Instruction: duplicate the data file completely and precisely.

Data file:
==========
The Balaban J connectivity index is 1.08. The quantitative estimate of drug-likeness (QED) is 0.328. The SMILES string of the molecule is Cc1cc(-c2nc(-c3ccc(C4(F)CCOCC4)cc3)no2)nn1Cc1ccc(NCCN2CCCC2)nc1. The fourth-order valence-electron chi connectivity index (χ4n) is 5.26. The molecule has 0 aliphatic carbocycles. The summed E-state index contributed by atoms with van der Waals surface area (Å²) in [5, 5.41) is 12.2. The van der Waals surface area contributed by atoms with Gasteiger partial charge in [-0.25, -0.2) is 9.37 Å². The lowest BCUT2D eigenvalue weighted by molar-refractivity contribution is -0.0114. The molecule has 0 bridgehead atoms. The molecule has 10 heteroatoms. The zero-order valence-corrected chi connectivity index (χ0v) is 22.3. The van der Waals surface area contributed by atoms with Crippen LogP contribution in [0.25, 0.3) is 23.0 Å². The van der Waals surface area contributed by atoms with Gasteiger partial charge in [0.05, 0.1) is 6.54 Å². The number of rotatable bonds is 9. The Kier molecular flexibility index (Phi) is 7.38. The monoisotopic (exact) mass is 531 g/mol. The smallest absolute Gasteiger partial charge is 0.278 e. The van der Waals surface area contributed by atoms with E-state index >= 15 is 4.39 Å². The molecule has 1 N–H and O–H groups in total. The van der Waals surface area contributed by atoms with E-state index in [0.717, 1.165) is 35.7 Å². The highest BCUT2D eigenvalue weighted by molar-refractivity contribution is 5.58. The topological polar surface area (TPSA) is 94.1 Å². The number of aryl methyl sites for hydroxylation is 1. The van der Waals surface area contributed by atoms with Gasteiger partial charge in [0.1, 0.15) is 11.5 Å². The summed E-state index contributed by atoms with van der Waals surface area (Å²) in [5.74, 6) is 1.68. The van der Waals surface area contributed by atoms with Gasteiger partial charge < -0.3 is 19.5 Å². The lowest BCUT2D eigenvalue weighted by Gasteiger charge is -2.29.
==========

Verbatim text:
The Balaban J connectivity index is 1.08. The quantitative estimate of drug-likeness (QED) is 0.328. The SMILES string of the molecule is Cc1cc(-c2nc(-c3ccc(C4(F)CCOCC4)cc3)no2)nn1Cc1ccc(NCCN2CCCC2)nc1. The fourth-order valence-electron chi connectivity index (χ4n) is 5.26. The molecule has 0 aliphatic carbocycles. The summed E-state index contributed by atoms with van der Waals surface area (Å²) in [5, 5.41) is 12.2. The van der Waals surface area contributed by atoms with Gasteiger partial charge in [-0.25, -0.2) is 9.37 Å². The lowest BCUT2D eigenvalue weighted by molar-refractivity contribution is -0.0114. The molecule has 0 bridgehead atoms. The molecule has 10 heteroatoms. The zero-order valence-corrected chi connectivity index (χ0v) is 22.3. The van der Waals surface area contributed by atoms with Crippen LogP contribution in [0.25, 0.3) is 23.0 Å². The van der Waals surface area contributed by atoms with Gasteiger partial charge in [0.05, 0.1) is 6.54 Å². The number of rotatable bonds is 9. The Kier molecular flexibility index (Phi) is 7.38. The monoisotopic (exact) mass is 531 g/mol. The smallest absolute Gasteiger partial charge is 0.278 e. The van der Waals surface area contributed by atoms with E-state index >= 15 is 4.39 Å². The molecule has 1 N–H and O–H groups in total. The van der Waals surface area contributed by atoms with E-state index in [0.717, 1.165) is 35.7 Å². The highest BCUT2D eigenvalue weighted by molar-refractivity contribution is 5.58. The topological polar surface area (TPSA) is 94.1 Å². The number of aryl methyl sites for hydroxylation is 1. The van der Waals surface area contributed by atoms with Gasteiger partial charge in [0.1, 0.15) is 11.5 Å². The summed E-state index contributed by atoms with van der Waals surface area (Å²) in [5.74, 6) is 1.68. The van der Waals surface area contributed by atoms with Gasteiger partial charge < -0.3 is 19.5 Å². The lowest BCUT2D eigenvalue weighted by Gasteiger charge is -2.29.